“That position is worth something like $7.5 billion, and that’s a meaningful part of News Corp.’s value,” says Juenger. (The company’s total enterprise value is about $55 billion.) “It would be a forced sale, and nobody’s going to pay a premium for that.” BSkyB issues could be a “trigger point” for a broader re-evaluation of the company’s prospects, he says.
Given the pall overhanging the company, the media investor believes that at best, the stock will “bounce around and do nothing for at least a couple of years.” And things could get worse if high-level executives in the U.K. are hit with criminal charges. At that point, he says, “Somebody probably pins the tail on the donkey more directly.” In other words, the scandal could be tied directly not just to James Murdoch, 39, but to Rupert, 81, as well.
Still, Juenger says some on Wall Street will not be fazed if what happened in Britain does not stay in Britain — not to mention what happened elsewhere around the globe. In fact, some see potential benefit in increased scrutiny of the Murdochs, even if it means their familiar grip on News Corp. is pried loose. Says Juenger, “If [News Corp. deputy chairman] Chase Carey gets to run the place for a while, if he got five good years to do that, investors would say that would be great.”
NEWS OF THE WORLD: A look at News Corp’s global portfolio of legal troubles.
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One area of interest is whether possible bribes in Britain and Russia violated the U.S. Foreign Corrupt Practices Act. That can result in heavy fines and even criminal indictments.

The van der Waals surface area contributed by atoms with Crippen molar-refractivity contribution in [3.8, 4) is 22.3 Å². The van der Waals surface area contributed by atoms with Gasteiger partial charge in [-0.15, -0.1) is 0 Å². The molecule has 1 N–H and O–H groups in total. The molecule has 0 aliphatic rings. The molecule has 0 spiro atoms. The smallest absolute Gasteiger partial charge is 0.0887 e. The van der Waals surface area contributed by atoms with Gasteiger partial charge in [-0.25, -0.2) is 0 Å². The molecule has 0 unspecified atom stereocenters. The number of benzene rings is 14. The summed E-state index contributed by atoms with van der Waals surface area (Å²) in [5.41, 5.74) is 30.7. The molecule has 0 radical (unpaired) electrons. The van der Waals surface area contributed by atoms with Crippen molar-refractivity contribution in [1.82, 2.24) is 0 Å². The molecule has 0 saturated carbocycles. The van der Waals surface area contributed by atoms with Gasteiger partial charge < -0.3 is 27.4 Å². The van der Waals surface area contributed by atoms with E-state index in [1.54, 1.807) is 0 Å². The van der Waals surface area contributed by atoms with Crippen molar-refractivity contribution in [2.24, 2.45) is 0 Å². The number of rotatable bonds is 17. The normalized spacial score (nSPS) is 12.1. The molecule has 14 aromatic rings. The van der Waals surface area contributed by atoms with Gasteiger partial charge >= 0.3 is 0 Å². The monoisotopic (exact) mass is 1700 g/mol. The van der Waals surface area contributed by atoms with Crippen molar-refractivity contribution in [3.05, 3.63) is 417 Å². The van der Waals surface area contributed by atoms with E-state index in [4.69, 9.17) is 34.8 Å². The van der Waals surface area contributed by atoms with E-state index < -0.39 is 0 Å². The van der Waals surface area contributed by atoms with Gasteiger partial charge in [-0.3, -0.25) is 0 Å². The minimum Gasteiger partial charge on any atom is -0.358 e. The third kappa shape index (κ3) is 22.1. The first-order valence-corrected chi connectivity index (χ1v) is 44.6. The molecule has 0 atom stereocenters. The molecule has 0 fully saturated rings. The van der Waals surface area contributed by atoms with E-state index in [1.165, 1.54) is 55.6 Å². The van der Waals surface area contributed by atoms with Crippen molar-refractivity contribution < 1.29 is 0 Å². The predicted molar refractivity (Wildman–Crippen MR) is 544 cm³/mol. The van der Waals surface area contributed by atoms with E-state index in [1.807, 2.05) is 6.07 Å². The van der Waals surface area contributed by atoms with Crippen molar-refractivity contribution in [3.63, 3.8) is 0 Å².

News America Marketing, a division that creates ad circulars and in-store coupons, has faced litigation over alleged misconduct in several states. Between 2009 and 2011, News Corp. paid out about $655 million to settle such claims.
The FBI is reportedly investigating hacking of the computers of New Jersey ad concern Floorgraphics. In 2009, News Corp. paid $29.5 million to settle a federal suit involving the company, and soon after, News Corp. bought it.
In 2003, a company that manufactured access cards and systems for pay TV services accused Murdoch-owned software company NDS of hiring a hacker named Christopher Tarnovsky to help pirates steal Dish Network’s programming. After five years of litigation, a California jury cleared NDS of the most serious allegations, and the company ultimately won an award of nearly $19 million in legal fees.
News Corp., already the owner of television stations in Turkey, is bidding for Sabah-ATV, the country’s second-largest media group, which is expected to sell for more than $700 million. The U.K. scandal might raise regulatory opposition, though News Corp. has said its issues in Britain have not caused problems with possible acquisitions elsewhere.